As the fastest-growing car brand in Australia, Hyundai is a familiar face on Australian roads. However the manufacturing process from mine
to motorway is not as widely known.
The process actually starts in Australia, making the nation a fundamental player on the global automotive landscape and an important trade and business partner for Hyundai Motor Company.
Hyundai’s automotive manufacturing process begins with the mining of raw materials that are sourced from Australia through a deal that represents a significant commitment to the local mining industry and provides a welcome boost to the economy.
Extracting raw materials in Australia
The Pilbara region in north-west Western Australia houses one of the world’s richest and largest iron ore deposits, and it is where Hyundai commences its journey from mine to motorway.
The Rio Tinto mine in the Pilbara operates 24/7, 365 days a year, extracting vast amounts of raw materials from the earth. Each day, 100,000 tonnes of iron ore is blasted, crushed and loaded onto coal carrying trains and hauled by rail to the coast to be loaded aboard massive ships that plough through the seas on the ensuing two-week ocean journey. About 13 vessels, each laden with 200,000 tonnes of raw iron ore, depart the port in the Pilbara each year bound for Hyundai Steel in Korea.
Other mining operations in Australia, including Newcastle on the mid-north coast of New South Wales and Mackay in Far North Queensland, also contribute to the export of raw materials to Hyundai Steel.
Steel mill in Korea
Hyundai operates its own steel blast furnace and milling facility. This not only provides cost efficiencies, but also provides total control of the quality and manufacture process throughout the entire life cycle.
The steel mill, located in Danjin, Korea is part of the strategy for Hyundai Motor Company to become the world’s first fully integrated automotive manufacturing operation globally. It gives the company a competitive edge by securing and developing their own supply of high-quality steel.
Currently the facility receives around 60 per cent (8.2 million tonnes) of the iron ore and 65 per cent (4.2 million tonnes) of the coking coal which Hyundai Steel requires from Australia, making Australia Hyundai Steel’s biggest single supplier of raw materials.
Once the iron ore is offloaded at Danjin port in Korea, it is moved by conveyor belt directly into massive domed storage units on-site. This is a seamless and highly efficient operation with intelligent mechanisation in place to minimise wastage of materials, resources and manpower.
From storage it is straight into the blast furnace process, where the raw materials are turned into steel. After emerging from giant ovens, the 25-tonne blocks of steel with a temperature of over 1000 degrees Celsius are pressed into sheets of steel ready for the stamping procedure. This process presses the steel and shapes them into car bodies and panels ready for assembly.
Final stage of production
As Hyundai Motor Company’s main production facility, the Ulsan plant sits on a 5,050,000 m2 site and is equipped with five independent plants that employ over 34,000 personnel to produce an average of 5400 vehicles a day.
The Ulsan plant, also dubbed the ‘Forest Plant’, encompasses 580,000 trees as part of its landscape and state-of-the-art facilities, reinforcing Hyundai’s commitment to a greener future in both manufacture practice and with their products.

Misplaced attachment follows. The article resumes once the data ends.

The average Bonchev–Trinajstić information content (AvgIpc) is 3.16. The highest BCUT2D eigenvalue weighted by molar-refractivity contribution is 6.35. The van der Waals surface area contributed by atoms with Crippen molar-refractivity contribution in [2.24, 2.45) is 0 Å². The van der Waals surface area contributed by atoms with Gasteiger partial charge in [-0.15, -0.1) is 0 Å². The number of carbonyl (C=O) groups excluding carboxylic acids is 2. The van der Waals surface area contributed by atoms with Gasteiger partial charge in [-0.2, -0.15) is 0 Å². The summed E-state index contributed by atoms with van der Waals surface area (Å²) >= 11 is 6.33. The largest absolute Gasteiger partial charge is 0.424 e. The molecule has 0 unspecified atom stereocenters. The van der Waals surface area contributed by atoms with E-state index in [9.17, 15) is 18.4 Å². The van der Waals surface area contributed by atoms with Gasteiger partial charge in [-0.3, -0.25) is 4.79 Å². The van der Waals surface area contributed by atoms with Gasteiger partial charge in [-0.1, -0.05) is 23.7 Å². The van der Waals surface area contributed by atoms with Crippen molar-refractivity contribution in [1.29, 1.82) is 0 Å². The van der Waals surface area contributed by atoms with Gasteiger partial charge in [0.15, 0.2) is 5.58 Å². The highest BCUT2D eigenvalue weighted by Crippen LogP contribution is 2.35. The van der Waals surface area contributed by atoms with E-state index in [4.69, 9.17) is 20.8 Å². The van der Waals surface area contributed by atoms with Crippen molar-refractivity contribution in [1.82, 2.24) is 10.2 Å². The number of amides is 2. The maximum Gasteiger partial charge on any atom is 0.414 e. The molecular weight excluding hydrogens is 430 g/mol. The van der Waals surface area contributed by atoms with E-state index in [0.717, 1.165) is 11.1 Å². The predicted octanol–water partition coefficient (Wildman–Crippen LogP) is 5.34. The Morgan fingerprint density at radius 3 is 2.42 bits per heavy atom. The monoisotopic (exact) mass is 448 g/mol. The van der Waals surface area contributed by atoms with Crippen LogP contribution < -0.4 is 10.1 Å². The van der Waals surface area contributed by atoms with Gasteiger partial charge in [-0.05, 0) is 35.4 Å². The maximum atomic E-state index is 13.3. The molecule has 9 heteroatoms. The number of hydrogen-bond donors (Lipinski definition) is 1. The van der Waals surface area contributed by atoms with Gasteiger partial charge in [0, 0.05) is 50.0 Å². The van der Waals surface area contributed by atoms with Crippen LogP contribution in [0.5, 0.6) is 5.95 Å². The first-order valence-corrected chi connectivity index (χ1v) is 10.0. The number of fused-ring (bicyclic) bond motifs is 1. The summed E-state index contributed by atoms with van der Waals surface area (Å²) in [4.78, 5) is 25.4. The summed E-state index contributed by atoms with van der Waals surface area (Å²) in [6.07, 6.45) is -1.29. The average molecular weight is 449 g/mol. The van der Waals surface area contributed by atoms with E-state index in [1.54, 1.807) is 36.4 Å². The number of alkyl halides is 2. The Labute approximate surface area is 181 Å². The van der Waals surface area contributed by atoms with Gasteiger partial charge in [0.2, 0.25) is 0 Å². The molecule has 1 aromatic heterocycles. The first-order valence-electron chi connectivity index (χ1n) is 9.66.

The panels take form as they move through the final vehicle assembly process, and the iron ore and coking coal becomes the vessel, which contains the innovation and ingenuity of a global team of researchers, designers, and engineers.
Once complete and passing through rigid quality-control checks, the cars roll off the production lines, filling vast portside car parks before being loaded into the bellies of the transport carriers awaiting their cargo.
The final stage is the return to Australia. With the vehicles locked down and loaded on board the massive specialist car carrying ships, the final two week journey by sea commences. In fact, the circle of life from mine to motorway is surprisingly only about six to eight weeks in total.
“The ongoing contract for supply of iron ore and coking coal provides employment and commercial opportunities for Australians not only in the mines, but in the towns and infrastructure needed to support these massive operations”
Relationship between Australia and Korea
The benefits are not limited to raw material trade between Australia and Hyundai, they are far broader reaching. The ongoing contract for supply of iron ore and coking coal provides employment and commercial opportunities for Australians not only in the mines, but in the towns and infrastructure needed to support these massive operations. The national Hyundai dealer network provides a range of employment opportunities across the country in over 140 dealerships, in functions such as sales, service and parts and customer service.
Hyundai’s ‘New Thinking. New Possibilities’ aims to provide customers with emotional value and experiences beyond expectation to manufacture vehicles which ensure customers core needs are fulfilled at an accessible price and cars that reflects their values and the times in which they live.
Australian Hyundai owners drive cars that deliver innovation, quality and safety while using the finest quality raw materials to ensure product integrity.
Korea and Australia have long been good friends and trading partners. Through this relationship, Hyundai Motor Company’s trade with Australia is a strong statement of confidence in the country’s export efforts and its ability to meet the demanding and ever growing needs of the global automotive industry.
Hyundai is not just a company that makes cars. Hyundai is a company that creates new possibilities.